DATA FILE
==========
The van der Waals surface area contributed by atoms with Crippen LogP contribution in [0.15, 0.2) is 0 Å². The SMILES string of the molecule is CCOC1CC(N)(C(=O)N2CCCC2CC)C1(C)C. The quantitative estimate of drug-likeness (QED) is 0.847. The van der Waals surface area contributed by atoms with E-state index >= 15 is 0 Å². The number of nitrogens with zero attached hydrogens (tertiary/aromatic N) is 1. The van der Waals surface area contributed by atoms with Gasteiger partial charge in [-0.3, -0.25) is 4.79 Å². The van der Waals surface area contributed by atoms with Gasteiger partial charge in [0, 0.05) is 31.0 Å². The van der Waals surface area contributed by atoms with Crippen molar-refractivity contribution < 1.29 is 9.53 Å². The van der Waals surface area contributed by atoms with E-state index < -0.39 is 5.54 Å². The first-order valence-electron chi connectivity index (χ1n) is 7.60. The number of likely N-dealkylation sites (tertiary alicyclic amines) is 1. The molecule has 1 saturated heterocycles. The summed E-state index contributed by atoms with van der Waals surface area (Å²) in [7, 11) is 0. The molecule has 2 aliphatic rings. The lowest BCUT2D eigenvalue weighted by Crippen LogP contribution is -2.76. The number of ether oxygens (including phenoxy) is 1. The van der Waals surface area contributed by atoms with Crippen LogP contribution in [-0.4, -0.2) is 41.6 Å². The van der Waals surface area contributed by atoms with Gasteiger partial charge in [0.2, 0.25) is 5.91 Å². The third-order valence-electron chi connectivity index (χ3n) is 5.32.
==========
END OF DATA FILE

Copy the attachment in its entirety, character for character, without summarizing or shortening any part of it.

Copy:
The van der Waals surface area contributed by atoms with Crippen LogP contribution in [0.15, 0.2) is 0 Å². The SMILES string of the molecule is CCOC1CC(N)(C(=O)N2CCCC2CC)C1(C)C. The quantitative estimate of drug-likeness (QED) is 0.847. The van der Waals surface area contributed by atoms with E-state index >= 15 is 0 Å². The number of nitrogens with zero attached hydrogens (tertiary/aromatic N) is 1. The van der Waals surface area contributed by atoms with Gasteiger partial charge in [-0.3, -0.25) is 4.79 Å². The van der Waals surface area contributed by atoms with Gasteiger partial charge in [0, 0.05) is 31.0 Å². The van der Waals surface area contributed by atoms with Crippen molar-refractivity contribution < 1.29 is 9.53 Å². The van der Waals surface area contributed by atoms with E-state index < -0.39 is 5.54 Å². The first-order valence-electron chi connectivity index (χ1n) is 7.60. The number of likely N-dealkylation sites (tertiary alicyclic amines) is 1. The molecule has 1 saturated heterocycles. The summed E-state index contributed by atoms with van der Waals surface area (Å²) in [7, 11) is 0. The molecule has 2 aliphatic rings. The lowest BCUT2D eigenvalue weighted by Crippen LogP contribution is -2.76. The number of ether oxygens (including phenoxy) is 1. The van der Waals surface area contributed by atoms with Crippen LogP contribution in [-0.4, -0.2) is 41.6 Å². The van der Waals surface area contributed by atoms with Gasteiger partial charge in [0.2, 0.25) is 5.91 Å². The third-order valence-electron chi connectivity index (χ3n) is 5.32.